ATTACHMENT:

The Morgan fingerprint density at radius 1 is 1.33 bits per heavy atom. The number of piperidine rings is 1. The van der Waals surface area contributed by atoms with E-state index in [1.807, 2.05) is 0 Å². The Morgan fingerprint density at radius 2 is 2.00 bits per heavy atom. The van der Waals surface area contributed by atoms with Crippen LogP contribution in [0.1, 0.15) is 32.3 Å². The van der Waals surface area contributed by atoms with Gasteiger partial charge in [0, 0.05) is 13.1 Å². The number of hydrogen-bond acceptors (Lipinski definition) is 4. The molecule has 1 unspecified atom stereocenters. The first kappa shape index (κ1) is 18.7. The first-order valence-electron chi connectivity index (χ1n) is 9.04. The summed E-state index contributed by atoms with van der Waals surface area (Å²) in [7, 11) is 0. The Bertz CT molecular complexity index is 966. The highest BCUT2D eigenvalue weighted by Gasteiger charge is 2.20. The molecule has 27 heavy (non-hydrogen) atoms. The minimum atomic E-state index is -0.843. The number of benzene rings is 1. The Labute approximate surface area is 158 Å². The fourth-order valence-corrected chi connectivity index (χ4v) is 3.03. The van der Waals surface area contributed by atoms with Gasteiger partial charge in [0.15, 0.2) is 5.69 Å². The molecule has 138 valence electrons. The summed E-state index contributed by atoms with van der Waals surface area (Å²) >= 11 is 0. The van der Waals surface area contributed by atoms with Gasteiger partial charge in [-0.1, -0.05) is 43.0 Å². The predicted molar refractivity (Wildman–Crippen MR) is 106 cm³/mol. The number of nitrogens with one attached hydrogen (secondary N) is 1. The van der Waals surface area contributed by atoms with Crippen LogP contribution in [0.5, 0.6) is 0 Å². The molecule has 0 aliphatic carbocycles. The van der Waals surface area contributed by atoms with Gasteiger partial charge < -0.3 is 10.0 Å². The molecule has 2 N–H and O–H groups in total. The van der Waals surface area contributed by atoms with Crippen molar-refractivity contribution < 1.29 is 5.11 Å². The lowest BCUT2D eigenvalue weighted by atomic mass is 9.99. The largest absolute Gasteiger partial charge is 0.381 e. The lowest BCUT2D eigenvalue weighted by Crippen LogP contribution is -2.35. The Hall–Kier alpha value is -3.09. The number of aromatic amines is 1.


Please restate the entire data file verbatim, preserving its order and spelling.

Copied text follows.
The Morgan fingerprint density at radius 1 is 1.33 bits per heavy atom. The number of piperidine rings is 1. The van der Waals surface area contributed by atoms with E-state index in [1.807, 2.05) is 0 Å². The Morgan fingerprint density at radius 2 is 2.00 bits per heavy atom. The van der Waals surface area contributed by atoms with Crippen LogP contribution in [0.1, 0.15) is 32.3 Å². The van der Waals surface area contributed by atoms with Gasteiger partial charge in [0, 0.05) is 13.1 Å². The number of hydrogen-bond acceptors (Lipinski definition) is 4. The molecule has 1 unspecified atom stereocenters. The first kappa shape index (κ1) is 18.7. The first-order valence-electron chi connectivity index (χ1n) is 9.04. The summed E-state index contributed by atoms with van der Waals surface area (Å²) in [7, 11) is 0. The Bertz CT molecular complexity index is 966. The highest BCUT2D eigenvalue weighted by Gasteiger charge is 2.20. The molecule has 27 heavy (non-hydrogen) atoms. The minimum atomic E-state index is -0.843. The number of benzene rings is 1. The Labute approximate surface area is 158 Å². The fourth-order valence-corrected chi connectivity index (χ4v) is 3.03. The van der Waals surface area contributed by atoms with Gasteiger partial charge in [0.15, 0.2) is 5.69 Å². The molecule has 138 valence electrons. The summed E-state index contributed by atoms with van der Waals surface area (Å²) >= 11 is 0. The van der Waals surface area contributed by atoms with Gasteiger partial charge in [-0.1, -0.05) is 43.0 Å². The predicted molar refractivity (Wildman–Crippen MR) is 106 cm³/mol. The number of nitrogens with one attached hydrogen (secondary N) is 1. The van der Waals surface area contributed by atoms with Crippen LogP contribution in [0.5, 0.6) is 0 Å². The molecule has 0 aliphatic carbocycles. The van der Waals surface area contributed by atoms with Gasteiger partial charge < -0.3 is 10.0 Å². The molecule has 2 N–H and O–H groups in total. The van der Waals surface area contributed by atoms with Crippen molar-refractivity contribution < 1.29 is 5.11 Å². The lowest BCUT2D eigenvalue weighted by atomic mass is 9.99. The largest absolute Gasteiger partial charge is 0.381 e. The lowest BCUT2D eigenvalue weighted by Crippen LogP contribution is -2.35. The Hall–Kier alpha value is -3.09. The number of aromatic amines is 1.